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Pragmatics Festival

at Indiana University


Why are they so weird?”  Pragmatics and Miscommunication Across Cultures

Diana Boxer, University of Florida

Diana Boxer is Professor of Linguistics at University of Florida. Her research and teaching focuses on sociolinguistics, discourse analysis and pragmatics, the ethnography of communication, gender and language, second language acquisition, and general applied linguistics. (see more) (see abstract below)



Variation in Cross-Cultural and Intercultural Pragmatics: The Case of Service Encounters

César Félix-Brasdefer, Indiana University

César Félix-Brasdefer is Associate Professor of Linguistics & Spanish at Indiana University. His research focuses on pragmatics and discourse analysis, speech act theory, pragmatic variation, and interlanguage pragmatics. (see more) (see abstract below)



Abstracts of plenaries

 Why are they so weird?” Pragmatics and Miscommunication Across Cultures

Diana Boxer

Cross-cultural face-to-face interactional competence is increasingly critical in an era of pluralistic workplaces, educational settings, and neighborhoods. Cultural diversity—deriving from ethnic and racial differences, international business and diplomacy, and immigration--carries the pervasive risk of prejudice, stereotyping and alienation. 

This keynote address draws from spontaneous data on cross-cultural miscommunication deriving from family, social, educational, and workplace discourse containing pragmatic misfires. The data that I will share asks us to take a critical look at the concepts of Interlanguage Pragmatics (ILP) and Cross-cultural Pragmatics (CCP), comparing and contrasting their usefulness in a world increasingly characterized by transnationalism and globalization.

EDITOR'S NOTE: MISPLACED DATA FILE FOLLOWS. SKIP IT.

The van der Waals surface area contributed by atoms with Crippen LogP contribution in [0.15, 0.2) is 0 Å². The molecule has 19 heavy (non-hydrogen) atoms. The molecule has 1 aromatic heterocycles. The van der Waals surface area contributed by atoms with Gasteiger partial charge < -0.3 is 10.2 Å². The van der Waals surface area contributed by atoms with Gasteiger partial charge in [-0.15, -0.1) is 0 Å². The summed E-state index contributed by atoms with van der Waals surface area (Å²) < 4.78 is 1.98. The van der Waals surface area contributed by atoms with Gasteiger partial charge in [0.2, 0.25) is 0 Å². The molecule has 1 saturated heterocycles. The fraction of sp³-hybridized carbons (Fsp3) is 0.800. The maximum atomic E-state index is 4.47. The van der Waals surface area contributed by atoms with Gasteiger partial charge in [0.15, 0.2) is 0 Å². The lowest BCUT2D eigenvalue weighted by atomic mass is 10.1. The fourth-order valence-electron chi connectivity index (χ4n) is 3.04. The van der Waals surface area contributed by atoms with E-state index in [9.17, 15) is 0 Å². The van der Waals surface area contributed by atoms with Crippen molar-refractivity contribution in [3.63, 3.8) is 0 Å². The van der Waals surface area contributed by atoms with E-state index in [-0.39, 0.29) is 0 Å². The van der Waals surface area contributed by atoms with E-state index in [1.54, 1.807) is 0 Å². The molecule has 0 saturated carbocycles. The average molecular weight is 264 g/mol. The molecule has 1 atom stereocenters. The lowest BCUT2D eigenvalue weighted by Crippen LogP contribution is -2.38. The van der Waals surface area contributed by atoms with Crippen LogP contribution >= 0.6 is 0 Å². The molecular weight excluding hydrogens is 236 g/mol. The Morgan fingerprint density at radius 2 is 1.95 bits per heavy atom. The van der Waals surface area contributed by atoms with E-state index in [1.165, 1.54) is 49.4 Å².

Variation in Cross-Cultural and Intercultural Pragmatics: The Case of Service Encounters

César Félix-Brasdefer

Given the plethora of empirical studies in cross-cultural and intercultural pragmatics, variation at the pragmatic/discourse level has received little systematic attention. The vast majority of the studies in this area have investigated topics at the speech act level (mainly the illocutionary act) using experimental data in restricted contexts, thus, limiting the scope of the analysis of social variation and of language use in action.

In this plenary talk, I will focus on three main objectives. First, I will review our current understanding of the concepts of cross-cultural and intercultural pragmatics. Second, I will describe various types of pragmatic and sociolinguistic variation (including variation in (im)politeness orientations) that can further enhance our understanding of cross-cultural and intercultural pragmatics. Finally, I will discuss the impact of sociolinguistic variation in communicative language use at various levels of pragmatic analysis, with particular attention to the interactional level, that is, when people engage in social interaction. To illustrate, I will use examples from native/native and native/non-native speakers in face-to-face interactions taken from service encounters in commercial and non-commercial settings.